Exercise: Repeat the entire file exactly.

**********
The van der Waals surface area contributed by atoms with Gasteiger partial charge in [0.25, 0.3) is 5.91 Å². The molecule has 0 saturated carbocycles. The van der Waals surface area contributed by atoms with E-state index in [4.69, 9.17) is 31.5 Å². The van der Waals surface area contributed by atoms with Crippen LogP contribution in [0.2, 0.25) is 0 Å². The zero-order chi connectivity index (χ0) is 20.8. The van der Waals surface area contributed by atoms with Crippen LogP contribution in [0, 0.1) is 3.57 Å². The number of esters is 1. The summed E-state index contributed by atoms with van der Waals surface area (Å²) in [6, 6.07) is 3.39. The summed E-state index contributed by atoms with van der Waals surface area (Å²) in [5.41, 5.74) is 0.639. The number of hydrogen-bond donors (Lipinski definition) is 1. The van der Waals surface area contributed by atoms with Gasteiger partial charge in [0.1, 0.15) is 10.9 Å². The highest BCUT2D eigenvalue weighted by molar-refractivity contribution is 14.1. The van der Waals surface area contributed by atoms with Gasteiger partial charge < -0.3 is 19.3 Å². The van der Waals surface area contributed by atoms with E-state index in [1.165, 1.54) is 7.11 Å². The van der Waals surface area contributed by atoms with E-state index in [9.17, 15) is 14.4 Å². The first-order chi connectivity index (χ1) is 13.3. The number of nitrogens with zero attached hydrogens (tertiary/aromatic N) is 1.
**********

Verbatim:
The van der Waals surface area contributed by atoms with Gasteiger partial charge in [0.25, 0.3) is 5.91 Å². The molecule has 0 saturated carbocycles. The van der Waals surface area contributed by atoms with E-state index in [4.69, 9.17) is 31.5 Å². The van der Waals surface area contributed by atoms with Crippen LogP contribution in [0.2, 0.25) is 0 Å². The zero-order chi connectivity index (χ0) is 20.8. The van der Waals surface area contributed by atoms with Crippen LogP contribution in [0, 0.1) is 3.57 Å². The number of esters is 1. The summed E-state index contributed by atoms with van der Waals surface area (Å²) in [6, 6.07) is 3.39. The summed E-state index contributed by atoms with van der Waals surface area (Å²) in [5.41, 5.74) is 0.639. The number of hydrogen-bond donors (Lipinski definition) is 1. The van der Waals surface area contributed by atoms with Gasteiger partial charge in [0.1, 0.15) is 10.9 Å². The highest BCUT2D eigenvalue weighted by molar-refractivity contribution is 14.1. The van der Waals surface area contributed by atoms with Gasteiger partial charge < -0.3 is 19.3 Å². The van der Waals surface area contributed by atoms with E-state index in [1.165, 1.54) is 7.11 Å². The van der Waals surface area contributed by atoms with E-state index in [9.17, 15) is 14.4 Å². The first-order chi connectivity index (χ1) is 13.3. The number of nitrogens with zero attached hydrogens (tertiary/aromatic N) is 1.